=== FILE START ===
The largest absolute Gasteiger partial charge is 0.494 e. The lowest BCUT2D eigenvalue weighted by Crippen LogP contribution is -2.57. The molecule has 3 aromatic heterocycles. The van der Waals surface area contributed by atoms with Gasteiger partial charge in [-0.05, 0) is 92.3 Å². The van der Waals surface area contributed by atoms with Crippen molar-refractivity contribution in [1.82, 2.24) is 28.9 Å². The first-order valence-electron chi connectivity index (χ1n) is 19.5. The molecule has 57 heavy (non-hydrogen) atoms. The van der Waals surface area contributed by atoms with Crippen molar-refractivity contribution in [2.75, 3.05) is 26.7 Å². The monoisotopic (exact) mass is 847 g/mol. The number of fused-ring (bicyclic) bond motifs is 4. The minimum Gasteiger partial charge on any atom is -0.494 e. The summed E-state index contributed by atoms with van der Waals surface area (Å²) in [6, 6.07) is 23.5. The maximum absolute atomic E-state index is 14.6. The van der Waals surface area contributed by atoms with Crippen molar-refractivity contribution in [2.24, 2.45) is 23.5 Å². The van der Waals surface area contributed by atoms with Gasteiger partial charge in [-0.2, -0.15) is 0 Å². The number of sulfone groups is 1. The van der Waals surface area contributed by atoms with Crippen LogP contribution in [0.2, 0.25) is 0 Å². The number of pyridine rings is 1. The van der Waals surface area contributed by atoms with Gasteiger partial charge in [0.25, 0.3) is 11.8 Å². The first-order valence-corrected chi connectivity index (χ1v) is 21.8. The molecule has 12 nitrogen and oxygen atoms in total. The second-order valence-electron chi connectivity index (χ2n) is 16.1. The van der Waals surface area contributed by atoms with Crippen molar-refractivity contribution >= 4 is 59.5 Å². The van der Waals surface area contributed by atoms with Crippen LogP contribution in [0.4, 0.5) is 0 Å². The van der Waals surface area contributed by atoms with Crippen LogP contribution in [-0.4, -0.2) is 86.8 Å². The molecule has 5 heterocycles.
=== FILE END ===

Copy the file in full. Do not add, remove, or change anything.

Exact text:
The largest absolute Gasteiger partial charge is 0.494 e. The lowest BCUT2D eigenvalue weighted by Crippen LogP contribution is -2.57. The molecule has 3 aromatic heterocycles. The van der Waals surface area contributed by atoms with Gasteiger partial charge in [-0.05, 0) is 92.3 Å². The van der Waals surface area contributed by atoms with Crippen molar-refractivity contribution in [1.82, 2.24) is 28.9 Å². The first-order valence-electron chi connectivity index (χ1n) is 19.5. The molecule has 57 heavy (non-hydrogen) atoms. The van der Waals surface area contributed by atoms with Crippen molar-refractivity contribution in [2.75, 3.05) is 26.7 Å². The monoisotopic (exact) mass is 847 g/mol. The number of fused-ring (bicyclic) bond motifs is 4. The minimum Gasteiger partial charge on any atom is -0.494 e. The summed E-state index contributed by atoms with van der Waals surface area (Å²) in [6, 6.07) is 23.5. The maximum absolute atomic E-state index is 14.6. The van der Waals surface area contributed by atoms with Crippen molar-refractivity contribution in [2.24, 2.45) is 23.5 Å². The van der Waals surface area contributed by atoms with Gasteiger partial charge in [-0.2, -0.15) is 0 Å². The number of sulfone groups is 1. The van der Waals surface area contributed by atoms with Crippen LogP contribution in [0.2, 0.25) is 0 Å². The number of pyridine rings is 1. The van der Waals surface area contributed by atoms with Gasteiger partial charge in [0.25, 0.3) is 11.8 Å². The first-order valence-corrected chi connectivity index (χ1v) is 21.8. The molecule has 12 nitrogen and oxygen atoms in total. The second-order valence-electron chi connectivity index (χ2n) is 16.1. The van der Waals surface area contributed by atoms with Crippen molar-refractivity contribution >= 4 is 59.5 Å². The van der Waals surface area contributed by atoms with Crippen LogP contribution in [0.4, 0.5) is 0 Å². The van der Waals surface area contributed by atoms with Crippen LogP contribution in [-0.4, -0.2) is 86.8 Å². The molecule has 5 heterocycles.